Big Stinky Flower!
Olbrich's Amorphophallus titanum (Titan Arum), also known as the Corpse Flower, will only bloom four to five times during its 40-year life. Titan Arum are best known for their unpleasant odor - comparable to rotting meat.
This particular Corpse Flower, affectionately called "Son of Bucky" because it's the offspring of the Big Bucky Corpse Flower at UW-Madison, last bloomed at Olbrich in 2016 & 2010. The flower will only last a few days before it closes.
Photo at right: "Son of Bucky" started opening at about 7 p.m. on Friday, August 28, 2016
What's that smell?
The Titan Arum attracts pollinators with the smell of rotting fish. People associate rotten smells with decay; carrion beetles associate these same odors with a tasty meal. The beetles are drawn to the smelly flower, then pollinate it with the male pollen grains they may be carrying.
All plants must be pollinated to bear fruit. Pollination usually happens when a male pollen grain is brought to the female part of the flower by water, wind, insects, animals, or humans. When this connection happens, a fruit can grow. Titan Arum fruit is reddish-orange, and cherry-sized. Pollen from Olbrich's Titan Arum will be collected and may be sent to other botanic gardens to pollinate their Titan Arum plants.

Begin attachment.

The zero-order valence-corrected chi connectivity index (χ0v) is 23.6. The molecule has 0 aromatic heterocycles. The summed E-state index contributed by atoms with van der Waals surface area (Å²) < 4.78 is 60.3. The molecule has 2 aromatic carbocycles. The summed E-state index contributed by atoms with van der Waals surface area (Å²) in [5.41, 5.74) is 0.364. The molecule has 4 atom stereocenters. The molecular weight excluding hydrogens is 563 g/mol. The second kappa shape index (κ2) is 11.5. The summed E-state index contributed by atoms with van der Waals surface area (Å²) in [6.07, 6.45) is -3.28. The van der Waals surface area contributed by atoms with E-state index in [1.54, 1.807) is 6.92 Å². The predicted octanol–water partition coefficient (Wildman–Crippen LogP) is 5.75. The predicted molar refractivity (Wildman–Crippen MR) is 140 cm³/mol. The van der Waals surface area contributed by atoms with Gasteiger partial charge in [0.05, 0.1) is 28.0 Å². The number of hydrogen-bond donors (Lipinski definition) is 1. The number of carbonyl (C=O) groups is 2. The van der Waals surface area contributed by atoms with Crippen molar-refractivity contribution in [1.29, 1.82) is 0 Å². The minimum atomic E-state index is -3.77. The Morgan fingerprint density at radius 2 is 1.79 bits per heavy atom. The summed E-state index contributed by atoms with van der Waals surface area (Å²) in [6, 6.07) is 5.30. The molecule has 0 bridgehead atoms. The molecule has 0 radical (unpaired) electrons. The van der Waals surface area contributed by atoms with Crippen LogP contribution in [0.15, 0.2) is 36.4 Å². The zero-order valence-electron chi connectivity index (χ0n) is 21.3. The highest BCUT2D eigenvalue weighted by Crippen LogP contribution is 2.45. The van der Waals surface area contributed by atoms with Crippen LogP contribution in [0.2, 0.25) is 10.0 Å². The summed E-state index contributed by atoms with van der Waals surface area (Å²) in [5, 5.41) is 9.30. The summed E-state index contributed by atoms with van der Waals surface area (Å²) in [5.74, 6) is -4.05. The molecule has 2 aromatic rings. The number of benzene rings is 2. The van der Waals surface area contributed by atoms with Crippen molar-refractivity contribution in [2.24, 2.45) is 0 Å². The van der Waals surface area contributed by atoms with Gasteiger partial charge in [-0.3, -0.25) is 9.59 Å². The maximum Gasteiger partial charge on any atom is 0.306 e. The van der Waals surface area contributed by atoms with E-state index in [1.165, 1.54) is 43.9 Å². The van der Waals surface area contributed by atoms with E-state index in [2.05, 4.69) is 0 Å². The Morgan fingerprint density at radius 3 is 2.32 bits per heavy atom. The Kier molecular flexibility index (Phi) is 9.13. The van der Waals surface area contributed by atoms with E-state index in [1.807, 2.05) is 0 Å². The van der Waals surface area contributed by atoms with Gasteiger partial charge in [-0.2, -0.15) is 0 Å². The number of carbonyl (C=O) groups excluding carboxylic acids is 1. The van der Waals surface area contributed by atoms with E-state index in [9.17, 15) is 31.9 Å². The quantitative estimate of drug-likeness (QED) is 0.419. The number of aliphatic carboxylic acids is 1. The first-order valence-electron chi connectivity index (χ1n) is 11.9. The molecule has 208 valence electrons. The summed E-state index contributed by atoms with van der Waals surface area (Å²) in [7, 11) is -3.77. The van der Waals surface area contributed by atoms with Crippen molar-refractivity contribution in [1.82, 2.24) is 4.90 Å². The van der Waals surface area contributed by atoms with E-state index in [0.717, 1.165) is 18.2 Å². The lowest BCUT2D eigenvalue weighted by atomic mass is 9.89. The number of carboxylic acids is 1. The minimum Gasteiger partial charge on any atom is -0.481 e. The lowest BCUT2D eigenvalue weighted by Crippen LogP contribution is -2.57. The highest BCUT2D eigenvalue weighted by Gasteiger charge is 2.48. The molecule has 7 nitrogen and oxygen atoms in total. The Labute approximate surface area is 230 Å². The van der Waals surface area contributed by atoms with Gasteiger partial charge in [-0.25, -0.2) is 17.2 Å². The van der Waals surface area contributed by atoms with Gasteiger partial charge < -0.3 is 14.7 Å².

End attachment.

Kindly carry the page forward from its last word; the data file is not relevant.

The Amorphophallus titanum is native to Indonesia and was discovered in 1878 by Odoardo Beccari, an Italian botanist.
Most botanical gardens in the United States owe their Titan Arums to James R. Symon, who collected fruits and brought them to the United States in 1993 for conservation. The Indonesian rain forests of Sumatra are being destroyed by deforestation, leaving the native Titan Arum vulnerable. At Olbrich Botanical Gardens, the Titan Arum pollen will be collected and used to pollinate others in greenhouses throughout the United States.
For more information, visit the University of Wisconsin Botany Department's Titan Arum Web page.
Photo at right: "Son of Bucky" is about 6.5 feet tall.